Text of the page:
Starcraft II: Heart of the Swarm Review
The Good: Supreme unit balance, first-rate cutscenes, good mission mix
The Bad: Pretty much just like Wings of Liberty, only with Zerg instead of Terran
The Ugly: Nothing really.
Before I really delve into the review, I’ve got a confession to make: though I’ve been playing Starcraft and now Starcraft II pretty steadily for years, I’ve never been a Zerg guy. For the most part I play Terran, and occasionally Protoss, but rarely if ever Zerg. I find their buildings difficult to differentiate – one pool of glop or amorphous biological heap looks pretty much like another – and hard to figure out their function by how they look. Their attack patterns – the Zerg rush and such – are too chaotic for my taste as a somewhat methodical RTS player. I prefer setting up clean battle lines of soldiers and heavys backed up by vehicles and tanks to the sort of mass Helter Skelter of a Zerg swarm. That’s not to say that I wasn’t interested in reviewing Heart of the Swarm (HotS), the first of two planned expansion packs to Starcraft II : Wings of Liberty (WoL), if for no other reason than to discover the fate of star-crossed lovers Jim Raynor and Kerrigan (who I know is named Sarah, but will always think of as Nancy – if you don’t get the reference, Google it). But the idea of playing through twenty or so missions exclusively from the Zerg perspective did give me pause. /*end confession*/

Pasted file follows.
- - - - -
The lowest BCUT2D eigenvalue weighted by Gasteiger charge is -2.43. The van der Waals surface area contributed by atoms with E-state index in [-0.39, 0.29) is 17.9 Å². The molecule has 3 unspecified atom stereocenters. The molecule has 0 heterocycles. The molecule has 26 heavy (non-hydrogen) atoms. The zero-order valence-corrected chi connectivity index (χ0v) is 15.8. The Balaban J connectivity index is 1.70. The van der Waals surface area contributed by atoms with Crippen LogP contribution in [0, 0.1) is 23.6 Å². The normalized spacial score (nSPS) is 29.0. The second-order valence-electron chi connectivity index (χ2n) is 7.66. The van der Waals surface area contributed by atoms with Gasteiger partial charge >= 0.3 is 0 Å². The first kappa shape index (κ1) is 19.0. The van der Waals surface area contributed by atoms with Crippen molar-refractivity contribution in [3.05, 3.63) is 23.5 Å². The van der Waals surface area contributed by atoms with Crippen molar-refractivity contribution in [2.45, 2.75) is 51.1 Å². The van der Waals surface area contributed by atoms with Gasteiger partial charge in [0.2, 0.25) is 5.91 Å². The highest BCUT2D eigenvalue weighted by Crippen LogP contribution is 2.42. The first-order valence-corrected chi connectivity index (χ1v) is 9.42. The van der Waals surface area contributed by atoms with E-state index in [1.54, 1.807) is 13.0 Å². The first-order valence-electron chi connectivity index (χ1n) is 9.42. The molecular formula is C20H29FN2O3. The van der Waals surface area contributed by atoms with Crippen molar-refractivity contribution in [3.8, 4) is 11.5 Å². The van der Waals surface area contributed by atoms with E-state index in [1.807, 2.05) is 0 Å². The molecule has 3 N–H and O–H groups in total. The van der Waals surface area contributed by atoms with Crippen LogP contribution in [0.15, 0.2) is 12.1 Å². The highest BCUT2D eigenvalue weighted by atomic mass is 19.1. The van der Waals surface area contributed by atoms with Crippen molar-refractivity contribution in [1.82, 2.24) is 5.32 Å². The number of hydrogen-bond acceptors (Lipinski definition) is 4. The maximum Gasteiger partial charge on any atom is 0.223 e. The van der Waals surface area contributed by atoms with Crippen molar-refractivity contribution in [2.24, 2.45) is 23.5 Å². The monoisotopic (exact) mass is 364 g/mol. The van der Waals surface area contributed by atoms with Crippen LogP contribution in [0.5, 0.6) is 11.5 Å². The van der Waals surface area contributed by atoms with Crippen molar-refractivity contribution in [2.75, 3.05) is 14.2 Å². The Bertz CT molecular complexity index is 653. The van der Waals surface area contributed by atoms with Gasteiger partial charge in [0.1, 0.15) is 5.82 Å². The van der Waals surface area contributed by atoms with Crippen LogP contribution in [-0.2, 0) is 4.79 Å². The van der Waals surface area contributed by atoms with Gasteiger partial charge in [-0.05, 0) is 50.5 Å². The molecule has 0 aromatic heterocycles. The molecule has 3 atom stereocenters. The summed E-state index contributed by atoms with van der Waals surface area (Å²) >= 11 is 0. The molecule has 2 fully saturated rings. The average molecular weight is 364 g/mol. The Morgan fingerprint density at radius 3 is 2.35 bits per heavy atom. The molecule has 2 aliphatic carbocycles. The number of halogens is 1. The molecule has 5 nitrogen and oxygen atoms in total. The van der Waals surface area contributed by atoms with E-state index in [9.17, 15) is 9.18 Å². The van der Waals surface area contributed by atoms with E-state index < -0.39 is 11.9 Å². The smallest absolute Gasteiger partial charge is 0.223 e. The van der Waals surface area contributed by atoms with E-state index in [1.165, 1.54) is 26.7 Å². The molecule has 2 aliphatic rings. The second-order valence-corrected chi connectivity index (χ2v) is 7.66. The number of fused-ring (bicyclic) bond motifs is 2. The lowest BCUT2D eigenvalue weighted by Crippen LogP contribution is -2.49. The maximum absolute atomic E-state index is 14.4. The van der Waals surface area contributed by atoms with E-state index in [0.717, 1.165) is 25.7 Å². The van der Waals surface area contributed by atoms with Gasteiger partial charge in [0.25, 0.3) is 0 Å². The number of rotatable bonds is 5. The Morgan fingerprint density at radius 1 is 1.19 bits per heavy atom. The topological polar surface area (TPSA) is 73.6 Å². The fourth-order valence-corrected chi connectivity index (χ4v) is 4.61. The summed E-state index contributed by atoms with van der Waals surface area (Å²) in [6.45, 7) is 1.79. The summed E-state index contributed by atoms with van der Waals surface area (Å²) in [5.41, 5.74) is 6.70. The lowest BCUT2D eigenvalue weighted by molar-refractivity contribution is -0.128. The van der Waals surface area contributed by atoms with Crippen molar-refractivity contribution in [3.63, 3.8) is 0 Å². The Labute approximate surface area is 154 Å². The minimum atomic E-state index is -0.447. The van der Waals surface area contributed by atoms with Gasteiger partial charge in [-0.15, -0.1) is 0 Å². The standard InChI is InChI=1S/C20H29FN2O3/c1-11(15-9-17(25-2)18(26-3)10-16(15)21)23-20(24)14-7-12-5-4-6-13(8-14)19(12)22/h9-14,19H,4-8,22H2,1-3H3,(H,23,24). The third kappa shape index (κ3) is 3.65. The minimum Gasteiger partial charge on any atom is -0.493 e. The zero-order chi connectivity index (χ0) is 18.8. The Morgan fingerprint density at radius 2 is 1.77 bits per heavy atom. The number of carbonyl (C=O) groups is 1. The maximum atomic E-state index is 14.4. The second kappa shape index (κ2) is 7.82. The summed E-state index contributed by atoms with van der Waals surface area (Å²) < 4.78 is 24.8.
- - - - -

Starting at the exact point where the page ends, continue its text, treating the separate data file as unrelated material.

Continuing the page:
It is good for me then that many missions are nothing more than glorified Zerg tutorials, putting you in somewhat artificial circumstances and limiting what units you have available, introducing a couple of new units at a time to let you grow accustomed to their strengths and weaknesses, how to build them, how they move, and what they can attack. Furthermore on normal setting the game is very forgiving, throwing only half-hearted attempts against my half-assed defenses as I try and figure out how to turn larvae into drones into whatever, and giving me ample crystals and vespene to toss away on unsuccessful attack spasms. Veteran Zerg players will probably disagree. They will argue that non-Zerg people could and should have played WoL skirmish maps as Zergs to learn the units, and HotS should have just gotten rolling right off the chocks. I really can’t argue with that. The other thing I probably can’t argue with is the general sentiment on the interwebs that HotS as a single player game is much easier than WoL – even at my playing level I noticed that. The game includes an RPG element in that Kerrigan gains additional powers (which you can select and reassign at will) as the campaign progresses. She starts out pretty badass, but somewhere around midway through she becomes a nearly unstoppable force, a one-person army, and she is along for the ride on every mission (incidentally, she can’t be killed – when really wounded she ends up in a cocoon back at your base). You can run her right into the enemy base, do tremendous damage, and flee to recharge while the world burns behind her. I’ve read discussions in which some players park Kerrigan in a corner of the map and play without her to make the levels more challenging. Perhaps to try and offset this reduction in difficulty, HotS implements an extensive achievement list, so while finishing the missions, even with the bonus objectives, may not be all that difficult, gathering every achievement (if that is your thing) is – at least for me.